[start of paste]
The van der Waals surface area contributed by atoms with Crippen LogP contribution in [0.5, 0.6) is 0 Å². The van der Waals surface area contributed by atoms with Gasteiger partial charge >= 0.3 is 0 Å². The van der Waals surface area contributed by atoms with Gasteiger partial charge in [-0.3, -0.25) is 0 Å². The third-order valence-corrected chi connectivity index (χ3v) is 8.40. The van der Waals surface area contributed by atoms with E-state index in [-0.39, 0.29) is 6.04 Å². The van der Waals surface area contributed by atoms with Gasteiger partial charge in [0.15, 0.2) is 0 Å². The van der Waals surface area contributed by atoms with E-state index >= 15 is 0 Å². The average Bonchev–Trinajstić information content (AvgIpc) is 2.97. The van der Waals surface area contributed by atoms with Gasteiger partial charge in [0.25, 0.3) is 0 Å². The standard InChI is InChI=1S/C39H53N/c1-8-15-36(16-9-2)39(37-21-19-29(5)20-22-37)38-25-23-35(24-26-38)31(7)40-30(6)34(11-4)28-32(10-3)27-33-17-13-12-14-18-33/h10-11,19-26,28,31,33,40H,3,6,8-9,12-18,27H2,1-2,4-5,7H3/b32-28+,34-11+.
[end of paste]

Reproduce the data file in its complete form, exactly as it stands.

The van der Waals surface area contributed by atoms with Crippen LogP contribution in [0.5, 0.6) is 0 Å². The van der Waals surface area contributed by atoms with Gasteiger partial charge >= 0.3 is 0 Å². The van der Waals surface area contributed by atoms with Gasteiger partial charge in [-0.3, -0.25) is 0 Å². The third-order valence-corrected chi connectivity index (χ3v) is 8.40. The van der Waals surface area contributed by atoms with E-state index in [-0.39, 0.29) is 6.04 Å². The van der Waals surface area contributed by atoms with Gasteiger partial charge in [0.15, 0.2) is 0 Å². The van der Waals surface area contributed by atoms with E-state index >= 15 is 0 Å². The average Bonchev–Trinajstić information content (AvgIpc) is 2.97. The van der Waals surface area contributed by atoms with Gasteiger partial charge in [0.25, 0.3) is 0 Å². The standard InChI is InChI=1S/C39H53N/c1-8-15-36(16-9-2)39(37-21-19-29(5)20-22-37)38-25-23-35(24-26-38)31(7)40-30(6)34(11-4)28-32(10-3)27-33-17-13-12-14-18-33/h10-11,19-26,28,31,33,40H,3,6,8-9,12-18,27H2,1-2,4-5,7H3/b32-28+,34-11+.